I just returned from a 12-day trip to Brazil. I wanted to see first-hand whether everything I've heard about Brazil was truth or fiction. As you might guess, I found some of both.
Cost of production is very low. In Mato Grosso, the fastest-growing area, I'd estimate soybean production costs this year at $2.28/bu. That doesn't include transportation costs, however, which can be as high as $1.50/bu for that area of the country. But that still leaves total production costs at well under $4.
Land in Mato Grosso is inexpensive. Land can be purchased ready to plant in the $300-600/acre range. Some land has nearly doubled in price in just the last two years. Roundup costs $9/gallon, seed is approximately $10/bag and you can have almost all the labor you want for $5/person/day.
There are no mortgages to speak of in Brazil. Land is purchased on contract, normally with 20% down in cash. The rest is spread out over the next five years with payments being made in so many bushels per acre.
Most of Brazil is doublecropped. Remember, it has no winter. Particularly in Mato Grosso, soybean acreage harvested before March 5 normally gets planted to corn. Corn doesn't yield very well (doublecrop yields can range from 50 to 100 bu/acre), but it makes a good cover crop. Much of the corn is used in nearby hog facilities built by hog operations from North Carolina.
Mato Grosso receives an average of 70-80" of rain each year — and we pray that the country will have a drought! Think about it!
The key issue, as all of us have heard in the development of new soybean production areas in Brazil, is solving the transportation problem. Unfortunately for us, Brazil is in the process of solving that drawback by using trucks and barges to ship some beans north rather than south for export. When these systems are complete, transportation costs in northern Mato Grosso will drop by 50% or more. This will revolutionize soybean production in Brazil. The easiest way to understand how these changes are taking place is to look how soybean production has grown since 1960 on the maps below.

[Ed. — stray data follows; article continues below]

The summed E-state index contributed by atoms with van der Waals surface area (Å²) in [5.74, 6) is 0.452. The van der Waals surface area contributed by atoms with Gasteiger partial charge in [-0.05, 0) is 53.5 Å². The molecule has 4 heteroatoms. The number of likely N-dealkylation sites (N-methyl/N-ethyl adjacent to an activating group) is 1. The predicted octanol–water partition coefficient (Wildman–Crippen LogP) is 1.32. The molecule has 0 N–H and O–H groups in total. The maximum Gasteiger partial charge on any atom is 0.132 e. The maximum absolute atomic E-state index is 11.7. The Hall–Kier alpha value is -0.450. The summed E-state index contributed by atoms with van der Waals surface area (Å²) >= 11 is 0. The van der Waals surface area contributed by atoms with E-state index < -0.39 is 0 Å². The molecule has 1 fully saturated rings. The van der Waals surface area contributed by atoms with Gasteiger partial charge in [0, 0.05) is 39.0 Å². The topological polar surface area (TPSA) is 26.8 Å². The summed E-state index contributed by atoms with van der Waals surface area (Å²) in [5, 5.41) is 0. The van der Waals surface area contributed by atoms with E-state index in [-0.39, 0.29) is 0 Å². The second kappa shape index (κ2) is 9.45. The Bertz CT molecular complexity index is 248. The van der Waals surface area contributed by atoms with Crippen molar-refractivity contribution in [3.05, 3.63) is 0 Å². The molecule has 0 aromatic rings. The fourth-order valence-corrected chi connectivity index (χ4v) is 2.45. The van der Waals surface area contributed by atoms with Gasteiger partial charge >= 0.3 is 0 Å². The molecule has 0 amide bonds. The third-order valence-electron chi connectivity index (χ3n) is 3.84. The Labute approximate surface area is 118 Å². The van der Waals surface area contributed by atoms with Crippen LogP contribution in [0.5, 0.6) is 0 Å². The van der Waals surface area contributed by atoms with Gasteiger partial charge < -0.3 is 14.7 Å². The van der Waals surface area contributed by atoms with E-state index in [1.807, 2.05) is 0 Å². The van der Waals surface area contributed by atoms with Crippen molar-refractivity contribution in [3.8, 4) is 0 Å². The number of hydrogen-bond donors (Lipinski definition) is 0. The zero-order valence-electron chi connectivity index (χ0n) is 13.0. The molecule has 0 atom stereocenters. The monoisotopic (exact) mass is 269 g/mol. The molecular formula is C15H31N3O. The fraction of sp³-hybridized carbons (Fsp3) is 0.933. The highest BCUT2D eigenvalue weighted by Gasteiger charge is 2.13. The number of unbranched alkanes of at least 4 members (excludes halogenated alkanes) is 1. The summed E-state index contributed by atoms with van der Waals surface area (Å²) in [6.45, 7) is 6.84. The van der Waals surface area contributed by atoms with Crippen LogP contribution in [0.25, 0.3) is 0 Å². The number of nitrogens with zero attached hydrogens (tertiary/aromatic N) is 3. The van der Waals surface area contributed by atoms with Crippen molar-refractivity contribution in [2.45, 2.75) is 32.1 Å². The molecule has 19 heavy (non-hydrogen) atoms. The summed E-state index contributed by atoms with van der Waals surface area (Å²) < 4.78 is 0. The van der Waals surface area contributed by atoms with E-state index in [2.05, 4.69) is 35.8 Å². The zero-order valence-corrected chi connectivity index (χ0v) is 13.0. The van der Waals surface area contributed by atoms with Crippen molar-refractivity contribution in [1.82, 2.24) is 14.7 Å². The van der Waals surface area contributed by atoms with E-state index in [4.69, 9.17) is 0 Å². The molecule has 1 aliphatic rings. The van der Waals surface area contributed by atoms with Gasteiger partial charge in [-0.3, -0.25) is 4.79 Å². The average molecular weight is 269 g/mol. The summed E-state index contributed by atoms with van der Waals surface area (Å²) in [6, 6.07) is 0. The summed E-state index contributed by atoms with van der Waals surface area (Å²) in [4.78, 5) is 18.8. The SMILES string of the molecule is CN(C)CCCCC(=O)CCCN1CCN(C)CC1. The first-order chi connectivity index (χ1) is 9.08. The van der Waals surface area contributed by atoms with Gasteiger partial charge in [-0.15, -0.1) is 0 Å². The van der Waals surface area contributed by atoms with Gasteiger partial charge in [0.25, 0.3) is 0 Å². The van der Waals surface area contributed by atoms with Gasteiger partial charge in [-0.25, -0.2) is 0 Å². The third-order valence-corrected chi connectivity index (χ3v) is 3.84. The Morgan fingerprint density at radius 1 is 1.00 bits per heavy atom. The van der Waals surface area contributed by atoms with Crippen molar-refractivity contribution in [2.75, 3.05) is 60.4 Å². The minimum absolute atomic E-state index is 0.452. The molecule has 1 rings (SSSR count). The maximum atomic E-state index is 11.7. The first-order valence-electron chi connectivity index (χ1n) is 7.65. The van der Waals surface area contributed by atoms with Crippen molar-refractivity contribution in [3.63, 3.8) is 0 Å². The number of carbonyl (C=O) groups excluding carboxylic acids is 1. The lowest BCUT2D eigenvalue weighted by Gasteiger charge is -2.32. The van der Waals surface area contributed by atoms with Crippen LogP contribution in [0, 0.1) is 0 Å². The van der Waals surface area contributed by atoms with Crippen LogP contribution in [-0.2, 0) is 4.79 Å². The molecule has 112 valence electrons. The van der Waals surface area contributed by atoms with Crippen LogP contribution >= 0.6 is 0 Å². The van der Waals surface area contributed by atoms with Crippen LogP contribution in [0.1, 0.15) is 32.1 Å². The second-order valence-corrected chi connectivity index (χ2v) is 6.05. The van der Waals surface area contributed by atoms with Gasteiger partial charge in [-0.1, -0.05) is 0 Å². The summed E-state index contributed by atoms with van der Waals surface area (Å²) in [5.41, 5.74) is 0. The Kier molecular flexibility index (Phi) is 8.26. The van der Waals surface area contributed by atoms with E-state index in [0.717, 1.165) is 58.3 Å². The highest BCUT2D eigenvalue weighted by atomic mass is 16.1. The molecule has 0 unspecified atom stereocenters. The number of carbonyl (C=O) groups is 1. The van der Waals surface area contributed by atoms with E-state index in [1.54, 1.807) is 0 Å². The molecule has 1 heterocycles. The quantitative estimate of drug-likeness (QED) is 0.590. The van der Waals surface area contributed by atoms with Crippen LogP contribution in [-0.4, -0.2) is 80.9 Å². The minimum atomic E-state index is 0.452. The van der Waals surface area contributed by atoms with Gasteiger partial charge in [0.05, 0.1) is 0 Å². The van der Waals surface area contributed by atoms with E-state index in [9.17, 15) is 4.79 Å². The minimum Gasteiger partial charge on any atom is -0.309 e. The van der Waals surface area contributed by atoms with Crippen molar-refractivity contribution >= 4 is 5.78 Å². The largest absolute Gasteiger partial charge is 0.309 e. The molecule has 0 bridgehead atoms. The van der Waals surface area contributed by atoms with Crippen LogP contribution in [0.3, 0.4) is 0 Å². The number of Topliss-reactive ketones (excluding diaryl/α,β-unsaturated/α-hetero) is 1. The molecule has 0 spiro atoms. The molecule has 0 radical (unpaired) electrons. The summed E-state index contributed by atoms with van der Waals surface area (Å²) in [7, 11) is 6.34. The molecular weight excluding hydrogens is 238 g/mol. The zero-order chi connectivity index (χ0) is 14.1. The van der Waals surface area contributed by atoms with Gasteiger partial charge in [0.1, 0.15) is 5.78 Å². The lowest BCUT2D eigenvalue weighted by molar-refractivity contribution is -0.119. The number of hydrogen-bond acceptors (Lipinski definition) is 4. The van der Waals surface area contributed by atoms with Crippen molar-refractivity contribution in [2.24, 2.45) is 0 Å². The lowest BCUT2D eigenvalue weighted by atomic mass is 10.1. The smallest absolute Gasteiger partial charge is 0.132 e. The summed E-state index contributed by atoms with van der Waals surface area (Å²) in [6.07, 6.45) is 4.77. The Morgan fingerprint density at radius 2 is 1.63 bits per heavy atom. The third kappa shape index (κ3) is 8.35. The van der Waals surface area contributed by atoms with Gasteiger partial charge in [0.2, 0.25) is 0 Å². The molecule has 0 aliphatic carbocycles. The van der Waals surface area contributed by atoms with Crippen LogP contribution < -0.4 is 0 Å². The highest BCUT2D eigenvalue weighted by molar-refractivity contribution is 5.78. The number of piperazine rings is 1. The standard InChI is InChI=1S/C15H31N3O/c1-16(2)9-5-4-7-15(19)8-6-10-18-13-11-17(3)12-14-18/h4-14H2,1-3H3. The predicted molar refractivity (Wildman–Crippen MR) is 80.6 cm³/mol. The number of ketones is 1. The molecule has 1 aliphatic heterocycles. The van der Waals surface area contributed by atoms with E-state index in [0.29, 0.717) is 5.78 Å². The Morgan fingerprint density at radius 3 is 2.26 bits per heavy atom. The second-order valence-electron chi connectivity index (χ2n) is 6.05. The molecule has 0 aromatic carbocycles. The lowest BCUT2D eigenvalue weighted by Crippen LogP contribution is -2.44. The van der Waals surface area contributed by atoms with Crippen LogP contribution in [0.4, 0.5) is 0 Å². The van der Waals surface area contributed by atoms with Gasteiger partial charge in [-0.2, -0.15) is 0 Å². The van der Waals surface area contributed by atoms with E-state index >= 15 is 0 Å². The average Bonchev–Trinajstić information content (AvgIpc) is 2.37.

In the long term, I don't see that there's any way we can compete with soybean production prices in Brazil any more than we can compete price-wise with the clothing industry in China. But that doesn't mean that soybean production in this country is going to disappear. Why?
First, worldwide demand for soybeans is growing just as fast as production. Secondly, we have very tight supplies in the U.S. right now and until the Brazilian crop is completely harvested, bulls still have a short-term case. Third, a very large share of the demand for our soybeans is still domestic. That demand is going to continue to grow and we'll certainly continue producing soybeans to fill the processing needs of the U.S.
Parting Thoughts …
Don't let anyone convince you that the U.S. will only produce corn and all soybeans will be raised in South America. That won't happen. Brazil may become a more dominant player in the world market than the U.S., but we're still going to be a major producer of soybeans.
I would have to admit, however, that it's going to be very difficult to get a major bull market going in soybeans in the years ahead. Soybean prices within the next few months could very well begin with the number four. With government payments, planters will continue to roll and we'll keep producing as many soybeans as we can. FAs long as soybeans stay above $4.50/bu, expansion of production in Brazil will continue at a rapid rate.
Richard A. Brock is president of Brock Associates, a farm market advisory firm, and publisher of The Brock Report. For a trial subscription and information on Brock services, call 800-558-3431 or visit www.brockreport.com.